“Mexican farmers from three villages interviewed by The Associated Press are feeding a growing addiction in the U.S., where heroin use has spread from back alleys to the cul-de-sacs of suburbia.
The heroin trade is a losing prospect for everyone except the Mexican cartels, who have found a new way to make money in the face of falling cocaine consumption and marijuana legalization in the United States. Once smaller-scale producers of low-grade black tar, Mexican drug traffickers are now refining opium paste into high-grade white heroin and flooding the world’s largest market for illegal drugs, using the distribution routes they built for marijuana and cocaine.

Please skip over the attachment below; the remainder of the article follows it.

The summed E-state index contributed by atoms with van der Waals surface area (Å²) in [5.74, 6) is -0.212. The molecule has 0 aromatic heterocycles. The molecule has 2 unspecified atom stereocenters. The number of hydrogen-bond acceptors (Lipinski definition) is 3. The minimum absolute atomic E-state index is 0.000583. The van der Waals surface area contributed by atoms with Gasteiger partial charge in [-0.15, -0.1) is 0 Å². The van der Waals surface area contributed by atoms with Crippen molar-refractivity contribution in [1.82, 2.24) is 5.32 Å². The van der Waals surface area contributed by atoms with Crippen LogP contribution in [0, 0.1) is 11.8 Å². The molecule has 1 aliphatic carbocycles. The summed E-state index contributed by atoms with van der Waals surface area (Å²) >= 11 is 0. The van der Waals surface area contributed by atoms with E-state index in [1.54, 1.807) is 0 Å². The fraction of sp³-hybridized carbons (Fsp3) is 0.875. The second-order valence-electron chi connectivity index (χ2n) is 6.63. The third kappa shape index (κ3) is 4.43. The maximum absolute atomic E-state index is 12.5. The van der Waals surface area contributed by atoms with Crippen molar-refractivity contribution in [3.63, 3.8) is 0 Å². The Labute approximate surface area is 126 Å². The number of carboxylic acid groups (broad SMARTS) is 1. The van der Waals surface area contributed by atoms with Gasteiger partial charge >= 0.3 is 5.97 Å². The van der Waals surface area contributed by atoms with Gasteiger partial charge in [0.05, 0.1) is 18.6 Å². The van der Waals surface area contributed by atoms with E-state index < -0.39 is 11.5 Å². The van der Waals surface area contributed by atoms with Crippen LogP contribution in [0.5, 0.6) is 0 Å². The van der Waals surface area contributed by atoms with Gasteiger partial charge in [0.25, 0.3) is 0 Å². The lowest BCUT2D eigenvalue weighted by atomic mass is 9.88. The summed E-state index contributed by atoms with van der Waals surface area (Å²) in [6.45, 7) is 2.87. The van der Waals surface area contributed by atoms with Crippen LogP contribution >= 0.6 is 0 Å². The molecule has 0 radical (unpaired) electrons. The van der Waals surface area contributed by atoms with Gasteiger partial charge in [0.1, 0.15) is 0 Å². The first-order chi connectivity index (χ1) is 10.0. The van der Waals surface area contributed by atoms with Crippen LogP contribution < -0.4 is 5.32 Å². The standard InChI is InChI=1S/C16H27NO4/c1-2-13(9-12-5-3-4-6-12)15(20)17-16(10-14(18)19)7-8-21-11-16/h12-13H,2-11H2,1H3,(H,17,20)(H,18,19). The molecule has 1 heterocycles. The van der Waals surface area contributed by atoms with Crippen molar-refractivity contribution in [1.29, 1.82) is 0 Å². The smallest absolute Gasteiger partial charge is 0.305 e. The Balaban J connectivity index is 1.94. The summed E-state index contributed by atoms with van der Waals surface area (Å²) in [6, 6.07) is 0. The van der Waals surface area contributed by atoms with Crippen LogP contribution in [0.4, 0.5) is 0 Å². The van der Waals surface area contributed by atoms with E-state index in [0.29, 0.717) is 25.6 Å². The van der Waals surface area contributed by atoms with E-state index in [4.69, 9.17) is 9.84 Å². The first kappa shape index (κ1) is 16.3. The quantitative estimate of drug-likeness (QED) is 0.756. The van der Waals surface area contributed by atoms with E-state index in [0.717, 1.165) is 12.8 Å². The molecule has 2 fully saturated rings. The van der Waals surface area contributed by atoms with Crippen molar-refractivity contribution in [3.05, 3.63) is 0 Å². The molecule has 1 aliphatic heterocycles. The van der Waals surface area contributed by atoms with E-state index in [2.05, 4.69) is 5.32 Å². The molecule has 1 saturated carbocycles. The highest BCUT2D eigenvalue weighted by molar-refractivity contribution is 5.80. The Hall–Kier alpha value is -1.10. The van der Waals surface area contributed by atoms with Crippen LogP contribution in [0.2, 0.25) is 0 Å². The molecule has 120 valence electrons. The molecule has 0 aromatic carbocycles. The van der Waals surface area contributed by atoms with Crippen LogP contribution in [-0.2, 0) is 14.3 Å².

Mexican heroin has become cheaper and more powerful at a time when Americans hooked on pharmaceutical opiates are looking for an affordable alternative. Combined with dangerous additives like fentanyl, a synthetic opiate also produced in Mexico, it is blamed for a wave of new addictions and overdoses in the U.S. Heroin deaths doubled from 2011 to 2013, while deaths from cocaine and prescription opiates remained steady, according to the Centers for Disease Control.”
Source: ABCNews.com – February 2, 2015